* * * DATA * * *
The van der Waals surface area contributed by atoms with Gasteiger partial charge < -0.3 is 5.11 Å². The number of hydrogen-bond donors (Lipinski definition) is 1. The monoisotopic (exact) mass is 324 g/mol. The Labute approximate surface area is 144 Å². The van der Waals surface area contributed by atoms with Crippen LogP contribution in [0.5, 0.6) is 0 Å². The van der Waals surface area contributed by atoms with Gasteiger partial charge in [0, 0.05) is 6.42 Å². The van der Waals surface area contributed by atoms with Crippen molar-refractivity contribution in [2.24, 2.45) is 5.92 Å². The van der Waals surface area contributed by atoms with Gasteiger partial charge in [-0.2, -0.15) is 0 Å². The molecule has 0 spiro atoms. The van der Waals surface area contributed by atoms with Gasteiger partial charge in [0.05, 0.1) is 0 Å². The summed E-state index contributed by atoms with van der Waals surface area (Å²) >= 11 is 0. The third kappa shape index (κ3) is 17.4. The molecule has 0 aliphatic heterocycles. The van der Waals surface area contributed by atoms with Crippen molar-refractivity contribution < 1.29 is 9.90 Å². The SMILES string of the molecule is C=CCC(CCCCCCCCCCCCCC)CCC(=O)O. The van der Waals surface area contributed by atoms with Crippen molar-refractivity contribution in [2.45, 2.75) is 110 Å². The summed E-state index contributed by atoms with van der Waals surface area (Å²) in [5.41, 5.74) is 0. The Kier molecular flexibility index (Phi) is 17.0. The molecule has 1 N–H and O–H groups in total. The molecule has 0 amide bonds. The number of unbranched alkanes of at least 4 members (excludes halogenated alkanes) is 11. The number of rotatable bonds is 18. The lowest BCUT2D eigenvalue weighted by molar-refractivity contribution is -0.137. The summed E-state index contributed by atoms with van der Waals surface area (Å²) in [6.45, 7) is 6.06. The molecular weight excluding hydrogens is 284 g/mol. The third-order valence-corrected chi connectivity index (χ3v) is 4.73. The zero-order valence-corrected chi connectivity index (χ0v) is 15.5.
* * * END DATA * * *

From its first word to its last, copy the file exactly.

The van der Waals surface area contributed by atoms with Gasteiger partial charge < -0.3 is 5.11 Å². The number of hydrogen-bond donors (Lipinski definition) is 1. The monoisotopic (exact) mass is 324 g/mol. The Labute approximate surface area is 144 Å². The van der Waals surface area contributed by atoms with Crippen LogP contribution in [0.5, 0.6) is 0 Å². The van der Waals surface area contributed by atoms with Gasteiger partial charge in [0, 0.05) is 6.42 Å². The van der Waals surface area contributed by atoms with Crippen molar-refractivity contribution in [2.24, 2.45) is 5.92 Å². The van der Waals surface area contributed by atoms with Gasteiger partial charge in [-0.2, -0.15) is 0 Å². The molecule has 0 spiro atoms. The van der Waals surface area contributed by atoms with Gasteiger partial charge in [0.05, 0.1) is 0 Å². The summed E-state index contributed by atoms with van der Waals surface area (Å²) >= 11 is 0. The third kappa shape index (κ3) is 17.4. The molecule has 0 aliphatic heterocycles. The van der Waals surface area contributed by atoms with Crippen molar-refractivity contribution < 1.29 is 9.90 Å². The SMILES string of the molecule is C=CCC(CCCCCCCCCCCCCC)CCC(=O)O. The van der Waals surface area contributed by atoms with Crippen molar-refractivity contribution in [2.45, 2.75) is 110 Å². The summed E-state index contributed by atoms with van der Waals surface area (Å²) in [5.41, 5.74) is 0. The Kier molecular flexibility index (Phi) is 17.0. The molecule has 1 N–H and O–H groups in total. The molecule has 0 amide bonds. The number of unbranched alkanes of at least 4 members (excludes halogenated alkanes) is 11. The number of rotatable bonds is 18. The lowest BCUT2D eigenvalue weighted by molar-refractivity contribution is -0.137. The summed E-state index contributed by atoms with van der Waals surface area (Å²) in [6.45, 7) is 6.06. The molecular weight excluding hydrogens is 284 g/mol. The third-order valence-corrected chi connectivity index (χ3v) is 4.73. The zero-order valence-corrected chi connectivity index (χ0v) is 15.5.